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The Battle of the Washita: An Indian Agent's View.
The Battle of the Washita:
An Indian Agent's View.

474     Chronicles of Oklahoma

The Battle Of The Washita
An Indian Agent's View

    The Battle of the Washita touched off a wave of acrimony, charges and counter-charges between the adherants of the strong punative policy, lead by the military on one hand, and the "peace policy" advocates on the other. There is no doubt that the military held the detested "Indian ring" in almost as much ill repute as the Indians themselves. Applying the term "Indian ring" glibly and loosely, there were areas of uncertainty as to just who or what constituted the members of the ring in the minds of the professional military, and it seemed almost as if anyone disagreeing with their concept of harsh treatment, even extermination, of the Plains Tribes, qualified for the sobriquet.
    Congress lent an ear to both factions, and several investigations, resolutions and hearings ensued. By Senate resolution of December 18, 1868, the Secretary of the Interior was "requested to send to the Senate any information in the possession of the Department in relation to the hostile or peaceful character of the Indians recently killed or captured by the United States troops under the command of General George A. Custer, and to inform the Senate whether said Indians were, at the time of said conflict, residing on the reservation assigned them under treaty stipulations; and if so, whether they had taken up said residence in pursuance of instructions emanating from the Department of the Interior."
    The resolution was an ideal opening for the anti-army forces; and should have been turned by the "Indian ring" as the cue for a parade across the National stage of their side of the controversy. Unfortunately, the chance was permitted to slip by and the opportunity was lost.
    On January 30, 1869 the Secretary of the Interior, O. H. Browning, replied to the Senate, [1] forwarding in satisfaction of the resolution a short memorandum from N. G. Taylor, Commissioner of Indian Affairs, dated January 29th, in which the Office of Indian Affairs reported to the Secretary that "all the information this office has" regarding events on the Washita were two personal letters that Commissioner Taylor had received; one from J. S. Morrison, Fort Dodge, Kansas, a former Indian Agency employee, and the other from Major E. W. Wynkoop, former Cheyenne tribal agent.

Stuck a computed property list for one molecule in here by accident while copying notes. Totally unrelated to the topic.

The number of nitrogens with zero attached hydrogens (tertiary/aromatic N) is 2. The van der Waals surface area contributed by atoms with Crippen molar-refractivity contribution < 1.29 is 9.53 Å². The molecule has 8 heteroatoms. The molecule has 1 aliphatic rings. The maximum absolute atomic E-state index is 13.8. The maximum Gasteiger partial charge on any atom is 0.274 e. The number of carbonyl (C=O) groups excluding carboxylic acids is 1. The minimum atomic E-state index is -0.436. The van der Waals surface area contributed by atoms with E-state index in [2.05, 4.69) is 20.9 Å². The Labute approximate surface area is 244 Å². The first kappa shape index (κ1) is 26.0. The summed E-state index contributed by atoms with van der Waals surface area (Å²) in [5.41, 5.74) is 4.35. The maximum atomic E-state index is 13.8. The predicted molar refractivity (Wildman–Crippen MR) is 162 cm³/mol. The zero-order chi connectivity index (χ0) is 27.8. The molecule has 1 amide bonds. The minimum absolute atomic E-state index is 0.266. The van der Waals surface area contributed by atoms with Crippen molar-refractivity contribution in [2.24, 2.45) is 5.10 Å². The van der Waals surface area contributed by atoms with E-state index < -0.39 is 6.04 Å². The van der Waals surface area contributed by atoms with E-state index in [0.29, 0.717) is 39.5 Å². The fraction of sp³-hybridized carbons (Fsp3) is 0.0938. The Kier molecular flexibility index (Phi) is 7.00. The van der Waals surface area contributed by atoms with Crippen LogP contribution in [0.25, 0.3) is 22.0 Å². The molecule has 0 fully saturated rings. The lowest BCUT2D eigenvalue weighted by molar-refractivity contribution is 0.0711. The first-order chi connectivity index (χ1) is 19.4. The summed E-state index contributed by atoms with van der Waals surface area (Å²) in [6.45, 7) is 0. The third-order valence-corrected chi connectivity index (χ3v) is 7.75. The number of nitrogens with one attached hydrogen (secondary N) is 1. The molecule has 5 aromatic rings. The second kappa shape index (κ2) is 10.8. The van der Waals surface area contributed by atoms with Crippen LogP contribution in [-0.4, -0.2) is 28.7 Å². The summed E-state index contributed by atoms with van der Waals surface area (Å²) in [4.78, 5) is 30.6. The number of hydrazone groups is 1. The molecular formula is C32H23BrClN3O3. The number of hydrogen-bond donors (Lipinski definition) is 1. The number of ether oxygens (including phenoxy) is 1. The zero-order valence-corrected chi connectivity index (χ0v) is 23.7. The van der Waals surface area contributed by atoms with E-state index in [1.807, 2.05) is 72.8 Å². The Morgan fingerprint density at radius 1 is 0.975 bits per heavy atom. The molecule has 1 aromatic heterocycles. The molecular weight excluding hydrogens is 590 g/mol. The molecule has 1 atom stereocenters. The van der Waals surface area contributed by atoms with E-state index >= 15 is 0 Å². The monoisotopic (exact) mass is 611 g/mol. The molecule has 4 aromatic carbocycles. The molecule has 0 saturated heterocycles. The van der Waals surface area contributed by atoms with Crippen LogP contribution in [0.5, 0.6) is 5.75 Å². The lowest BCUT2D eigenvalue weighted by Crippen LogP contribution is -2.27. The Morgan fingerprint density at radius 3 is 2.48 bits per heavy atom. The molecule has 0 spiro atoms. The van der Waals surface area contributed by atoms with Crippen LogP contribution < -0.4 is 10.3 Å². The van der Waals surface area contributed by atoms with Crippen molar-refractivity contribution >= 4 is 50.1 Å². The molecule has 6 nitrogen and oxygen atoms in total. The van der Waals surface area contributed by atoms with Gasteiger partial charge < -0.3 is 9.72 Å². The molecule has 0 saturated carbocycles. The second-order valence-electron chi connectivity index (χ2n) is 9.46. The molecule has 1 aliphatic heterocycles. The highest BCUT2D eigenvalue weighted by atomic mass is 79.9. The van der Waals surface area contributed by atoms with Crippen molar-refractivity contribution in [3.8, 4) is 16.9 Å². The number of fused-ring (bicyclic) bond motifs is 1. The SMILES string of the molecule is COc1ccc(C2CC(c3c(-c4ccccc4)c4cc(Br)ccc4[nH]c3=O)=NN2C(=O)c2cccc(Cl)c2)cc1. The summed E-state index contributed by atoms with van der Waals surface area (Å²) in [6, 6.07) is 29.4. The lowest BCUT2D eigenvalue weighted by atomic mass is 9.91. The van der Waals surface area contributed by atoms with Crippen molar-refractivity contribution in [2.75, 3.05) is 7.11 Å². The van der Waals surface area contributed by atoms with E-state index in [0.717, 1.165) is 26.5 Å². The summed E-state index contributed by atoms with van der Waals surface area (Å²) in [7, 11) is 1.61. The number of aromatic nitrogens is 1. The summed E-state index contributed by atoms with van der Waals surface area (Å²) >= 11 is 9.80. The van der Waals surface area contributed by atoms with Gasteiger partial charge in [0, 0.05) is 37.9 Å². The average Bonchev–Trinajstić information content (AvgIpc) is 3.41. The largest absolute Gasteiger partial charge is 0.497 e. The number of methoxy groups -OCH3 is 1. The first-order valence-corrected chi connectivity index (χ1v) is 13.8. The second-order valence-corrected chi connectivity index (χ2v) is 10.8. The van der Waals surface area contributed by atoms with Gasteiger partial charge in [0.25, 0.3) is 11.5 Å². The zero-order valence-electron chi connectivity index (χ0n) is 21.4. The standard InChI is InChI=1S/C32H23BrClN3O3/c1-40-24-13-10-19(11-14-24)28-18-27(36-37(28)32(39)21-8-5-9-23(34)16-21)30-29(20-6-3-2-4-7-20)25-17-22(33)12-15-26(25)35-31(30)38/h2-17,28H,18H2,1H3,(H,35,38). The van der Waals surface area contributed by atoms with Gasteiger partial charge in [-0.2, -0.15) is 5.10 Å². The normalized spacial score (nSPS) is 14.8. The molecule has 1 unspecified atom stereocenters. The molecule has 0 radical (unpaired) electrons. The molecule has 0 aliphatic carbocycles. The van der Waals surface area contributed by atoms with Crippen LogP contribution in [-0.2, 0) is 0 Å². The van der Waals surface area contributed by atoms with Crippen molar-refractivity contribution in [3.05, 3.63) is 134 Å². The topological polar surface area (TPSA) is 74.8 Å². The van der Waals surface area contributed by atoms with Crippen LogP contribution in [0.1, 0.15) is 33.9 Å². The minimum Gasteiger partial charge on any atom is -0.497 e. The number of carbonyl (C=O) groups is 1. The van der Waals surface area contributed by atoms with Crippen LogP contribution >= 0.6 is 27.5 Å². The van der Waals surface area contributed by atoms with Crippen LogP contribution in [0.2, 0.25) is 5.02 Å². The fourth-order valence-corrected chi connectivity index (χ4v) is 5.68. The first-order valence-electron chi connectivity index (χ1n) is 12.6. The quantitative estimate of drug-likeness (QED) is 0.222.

Of Wynkoop, Dr. Thoburn has written: [2]
Although Major Wynkoop had had a most creditable record as an officer of volunteers, he had been appointed to the position of United States Indian agent from civil life. He was snubbed by General Hancock, was sneered at in the writings of General Custer

Notes and Documents     475

("Life on the Plains" pp. 142-150), while his unselfish services passed unnoticed in General Sheridan's "Memoirs." While the "Indian Ring" and the average tribal agent may have been all that they were depicted by the proponents of the transfer of the Indian Bureau to the War Department, there were certainly no grounds for belittling the service of Major Wynkoop as systematically as it seems to have been done.

    The following is Major Wynkoop's letter in its entirety:

Philadelphia, January 26, 1869.